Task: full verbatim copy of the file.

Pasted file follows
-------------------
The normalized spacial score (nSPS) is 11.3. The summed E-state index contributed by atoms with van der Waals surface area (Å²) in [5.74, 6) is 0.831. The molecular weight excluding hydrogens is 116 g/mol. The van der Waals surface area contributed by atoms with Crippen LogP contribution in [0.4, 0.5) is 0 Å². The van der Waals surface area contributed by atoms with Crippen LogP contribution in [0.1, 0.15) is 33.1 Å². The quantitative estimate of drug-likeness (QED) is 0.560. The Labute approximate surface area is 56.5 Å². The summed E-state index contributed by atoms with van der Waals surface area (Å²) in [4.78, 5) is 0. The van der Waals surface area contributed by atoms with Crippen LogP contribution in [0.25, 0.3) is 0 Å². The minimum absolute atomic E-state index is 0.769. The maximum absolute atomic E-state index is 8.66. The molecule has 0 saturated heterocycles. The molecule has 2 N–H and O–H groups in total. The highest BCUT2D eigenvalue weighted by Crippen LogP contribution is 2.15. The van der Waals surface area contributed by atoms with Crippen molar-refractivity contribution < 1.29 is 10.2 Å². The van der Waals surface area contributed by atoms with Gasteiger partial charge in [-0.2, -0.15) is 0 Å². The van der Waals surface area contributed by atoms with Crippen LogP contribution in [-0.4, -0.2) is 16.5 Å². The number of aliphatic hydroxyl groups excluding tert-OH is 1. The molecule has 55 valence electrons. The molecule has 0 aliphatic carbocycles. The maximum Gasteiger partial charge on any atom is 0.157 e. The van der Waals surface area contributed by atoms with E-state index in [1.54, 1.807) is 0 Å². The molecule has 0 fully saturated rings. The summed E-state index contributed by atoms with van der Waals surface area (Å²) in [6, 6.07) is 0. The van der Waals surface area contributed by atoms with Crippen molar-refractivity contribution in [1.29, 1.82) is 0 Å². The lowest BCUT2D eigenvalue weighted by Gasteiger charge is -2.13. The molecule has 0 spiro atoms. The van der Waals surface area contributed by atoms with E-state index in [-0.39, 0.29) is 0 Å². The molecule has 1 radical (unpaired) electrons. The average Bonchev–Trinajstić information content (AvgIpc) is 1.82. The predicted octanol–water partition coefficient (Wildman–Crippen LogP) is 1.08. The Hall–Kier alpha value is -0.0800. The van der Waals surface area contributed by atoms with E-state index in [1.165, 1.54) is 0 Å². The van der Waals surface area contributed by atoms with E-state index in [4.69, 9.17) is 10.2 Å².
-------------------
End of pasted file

The normalized spacial score (nSPS) is 11.3. The summed E-state index contributed by atoms with van der Waals surface area (Å²) in [5.74, 6) is 0.831. The molecular weight excluding hydrogens is 116 g/mol. The van der Waals surface area contributed by atoms with Crippen LogP contribution in [0.4, 0.5) is 0 Å². The van der Waals surface area contributed by atoms with Crippen LogP contribution in [0.1, 0.15) is 33.1 Å². The quantitative estimate of drug-likeness (QED) is 0.560. The Labute approximate surface area is 56.5 Å². The summed E-state index contributed by atoms with van der Waals surface area (Å²) in [4.78, 5) is 0. The van der Waals surface area contributed by atoms with Crippen LogP contribution in [0.25, 0.3) is 0 Å². The minimum absolute atomic E-state index is 0.769. The maximum absolute atomic E-state index is 8.66. The molecule has 0 saturated heterocycles. The molecule has 2 N–H and O–H groups in total. The highest BCUT2D eigenvalue weighted by Crippen LogP contribution is 2.15. The van der Waals surface area contributed by atoms with Crippen molar-refractivity contribution < 1.29 is 10.2 Å². The van der Waals surface area contributed by atoms with Gasteiger partial charge in [-0.2, -0.15) is 0 Å². The van der Waals surface area contributed by atoms with Crippen LogP contribution in [-0.4, -0.2) is 16.5 Å². The number of aliphatic hydroxyl groups excluding tert-OH is 1. The molecule has 55 valence electrons. The molecule has 0 aliphatic carbocycles. The maximum Gasteiger partial charge on any atom is 0.157 e. The van der Waals surface area contributed by atoms with E-state index in [1.54, 1.807) is 0 Å². The molecule has 0 fully saturated rings. The summed E-state index contributed by atoms with van der Waals surface area (Å²) in [6, 6.07) is 0. The van der Waals surface area contributed by atoms with Crippen molar-refractivity contribution in [1.29, 1.82) is 0 Å². The lowest BCUT2D eigenvalue weighted by Gasteiger charge is -2.13. The molecule has 0 spiro atoms. The van der Waals surface area contributed by atoms with E-state index in [-0.39, 0.29) is 0 Å². The molecule has 1 radical (unpaired) electrons. The average Bonchev–Trinajstić information content (AvgIpc) is 1.82. The predicted octanol–water partition coefficient (Wildman–Crippen LogP) is 1.08. The Hall–Kier alpha value is -0.0800. The van der Waals surface area contributed by atoms with E-state index in [1.165, 1.54) is 0 Å². The van der Waals surface area contributed by atoms with E-state index in [4.69, 9.17) is 10.2 Å².